Surfeit Disease, in farriery, a disease chiefly incident to horses : it may be occasioned either by suffering them to drink immoderate portions of cold water, while they are in a profuse perspiration; or by neglecting them, when Hide-bound. In both cases, the whole mass of the fluids becomes tainted; the skin is affected with eruptions; and (as farriers express themselves), the body is rilled with inflammatory crudities.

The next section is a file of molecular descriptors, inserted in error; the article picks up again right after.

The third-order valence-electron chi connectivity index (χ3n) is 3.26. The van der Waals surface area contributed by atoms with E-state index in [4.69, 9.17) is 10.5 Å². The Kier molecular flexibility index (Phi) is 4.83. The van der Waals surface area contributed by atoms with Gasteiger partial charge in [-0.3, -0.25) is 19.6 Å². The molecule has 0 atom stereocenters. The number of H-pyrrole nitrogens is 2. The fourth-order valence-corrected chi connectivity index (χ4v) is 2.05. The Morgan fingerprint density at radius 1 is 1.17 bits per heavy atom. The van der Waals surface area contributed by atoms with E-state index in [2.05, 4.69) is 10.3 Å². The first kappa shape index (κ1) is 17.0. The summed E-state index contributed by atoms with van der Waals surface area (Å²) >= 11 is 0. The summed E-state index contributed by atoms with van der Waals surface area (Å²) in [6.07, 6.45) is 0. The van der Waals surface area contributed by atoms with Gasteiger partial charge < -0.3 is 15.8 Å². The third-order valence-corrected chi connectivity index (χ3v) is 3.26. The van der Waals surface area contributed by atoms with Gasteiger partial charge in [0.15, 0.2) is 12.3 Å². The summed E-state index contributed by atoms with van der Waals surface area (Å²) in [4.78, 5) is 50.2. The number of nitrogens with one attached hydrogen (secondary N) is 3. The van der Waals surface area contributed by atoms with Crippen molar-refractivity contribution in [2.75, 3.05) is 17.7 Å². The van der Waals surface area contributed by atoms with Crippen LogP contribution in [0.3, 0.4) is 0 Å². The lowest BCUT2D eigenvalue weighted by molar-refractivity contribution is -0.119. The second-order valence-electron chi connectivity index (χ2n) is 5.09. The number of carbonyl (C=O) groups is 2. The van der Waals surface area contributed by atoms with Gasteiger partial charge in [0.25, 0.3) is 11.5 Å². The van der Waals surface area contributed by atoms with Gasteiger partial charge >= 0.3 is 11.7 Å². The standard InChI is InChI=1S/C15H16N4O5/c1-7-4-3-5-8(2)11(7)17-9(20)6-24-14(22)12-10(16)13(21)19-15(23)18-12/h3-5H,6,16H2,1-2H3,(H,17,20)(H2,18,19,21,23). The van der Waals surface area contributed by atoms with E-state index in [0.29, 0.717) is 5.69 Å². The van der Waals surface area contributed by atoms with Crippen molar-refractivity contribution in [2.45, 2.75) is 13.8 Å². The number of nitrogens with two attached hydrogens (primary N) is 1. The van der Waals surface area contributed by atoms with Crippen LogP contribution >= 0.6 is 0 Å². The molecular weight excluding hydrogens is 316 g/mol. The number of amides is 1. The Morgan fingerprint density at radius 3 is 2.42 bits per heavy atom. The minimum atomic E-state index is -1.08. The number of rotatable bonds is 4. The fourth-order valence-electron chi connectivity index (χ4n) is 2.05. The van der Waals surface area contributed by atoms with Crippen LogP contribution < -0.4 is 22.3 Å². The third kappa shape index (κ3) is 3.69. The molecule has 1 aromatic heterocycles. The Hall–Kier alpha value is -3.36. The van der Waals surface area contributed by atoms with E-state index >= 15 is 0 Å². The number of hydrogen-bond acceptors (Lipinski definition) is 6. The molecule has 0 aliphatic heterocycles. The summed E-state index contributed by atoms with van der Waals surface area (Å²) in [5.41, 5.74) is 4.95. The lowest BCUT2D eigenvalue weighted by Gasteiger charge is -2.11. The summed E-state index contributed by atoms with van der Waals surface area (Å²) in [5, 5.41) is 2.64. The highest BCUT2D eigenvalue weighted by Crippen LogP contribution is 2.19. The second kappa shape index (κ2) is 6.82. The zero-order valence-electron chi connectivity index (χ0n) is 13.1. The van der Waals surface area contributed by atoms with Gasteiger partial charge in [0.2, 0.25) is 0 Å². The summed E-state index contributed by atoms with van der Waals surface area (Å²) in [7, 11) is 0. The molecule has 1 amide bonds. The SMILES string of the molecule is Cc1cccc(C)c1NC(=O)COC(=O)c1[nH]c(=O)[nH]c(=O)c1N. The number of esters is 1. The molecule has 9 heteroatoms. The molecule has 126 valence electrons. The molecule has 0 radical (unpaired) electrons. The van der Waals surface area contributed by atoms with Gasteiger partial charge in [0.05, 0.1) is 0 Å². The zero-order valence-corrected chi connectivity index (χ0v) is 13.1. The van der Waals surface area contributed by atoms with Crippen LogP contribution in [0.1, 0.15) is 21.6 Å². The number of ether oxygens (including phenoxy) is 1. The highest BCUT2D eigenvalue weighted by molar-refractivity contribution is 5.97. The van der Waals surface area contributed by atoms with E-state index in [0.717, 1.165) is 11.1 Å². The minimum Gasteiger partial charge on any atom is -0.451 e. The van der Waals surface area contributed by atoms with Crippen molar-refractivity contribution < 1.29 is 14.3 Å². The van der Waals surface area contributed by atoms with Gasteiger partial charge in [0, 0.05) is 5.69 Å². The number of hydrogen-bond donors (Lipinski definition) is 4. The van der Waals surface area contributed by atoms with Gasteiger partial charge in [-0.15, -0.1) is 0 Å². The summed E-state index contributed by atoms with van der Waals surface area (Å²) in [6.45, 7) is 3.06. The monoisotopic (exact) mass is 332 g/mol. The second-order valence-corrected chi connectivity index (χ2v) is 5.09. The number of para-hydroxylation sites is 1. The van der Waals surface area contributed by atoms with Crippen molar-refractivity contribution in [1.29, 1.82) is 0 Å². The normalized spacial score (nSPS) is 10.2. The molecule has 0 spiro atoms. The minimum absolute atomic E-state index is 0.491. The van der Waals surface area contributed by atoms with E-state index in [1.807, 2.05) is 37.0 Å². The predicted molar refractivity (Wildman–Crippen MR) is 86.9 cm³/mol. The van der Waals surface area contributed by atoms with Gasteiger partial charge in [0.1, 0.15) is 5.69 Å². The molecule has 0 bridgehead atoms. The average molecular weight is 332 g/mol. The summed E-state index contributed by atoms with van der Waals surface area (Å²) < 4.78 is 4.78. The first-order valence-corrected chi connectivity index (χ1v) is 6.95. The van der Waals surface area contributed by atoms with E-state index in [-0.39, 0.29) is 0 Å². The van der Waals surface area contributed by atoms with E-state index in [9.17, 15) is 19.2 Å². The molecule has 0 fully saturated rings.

Such are the general symptoms indicating a surfeit, the mildness or malignity of which, depends on the age, habit, and constitution of the horse. With a view to remove the disease, a moderate quantity of blood should first be drawn, in order to accelerate its circulation : a few warm mashes should next be given, to open the body; and after them, two or three of the following purgatives, according to circumstances : Let one ounce of Barbadoes aloes ; three drains of pulverized jalap; two drams of cream of tartar; and a similar portion of Castile soap, calomel, and ginger in powder; be mixed with syrup of buckthorn, sufficient to form them into a ball. - These medicines ought to be divided into three doses, administered at proper intervals ; the diseased animal being carefully sheltered from the cold ; and, on the third day after the last dose has been taken, Mr. Taplin recommends the following alteratives : - To half a pound of levigated antimony, and an equal portion of sulphur, let four ounces of each, cream of tartar, and AEthiop's mineral, be added ; the ingredients be perfectly incorporated, and then divided into twelve parts, each consisting of two ounces : one dose should be given every night with the corn (the latter being previously sprinkled with water, so as to retain the powder), for a month ; and, in case no advantage be perceptible, the dose must be increased to 2 1/2 oz. during the first week, and to three ounces in the second week. Throughout the whole course, two ounces of nitre ought to be given every morning, in a pailful of soft water. Should any scabs or execo-riations appear on the surface of the body, they may be removed, by washing them with equal parts of soap-leys and lime-water.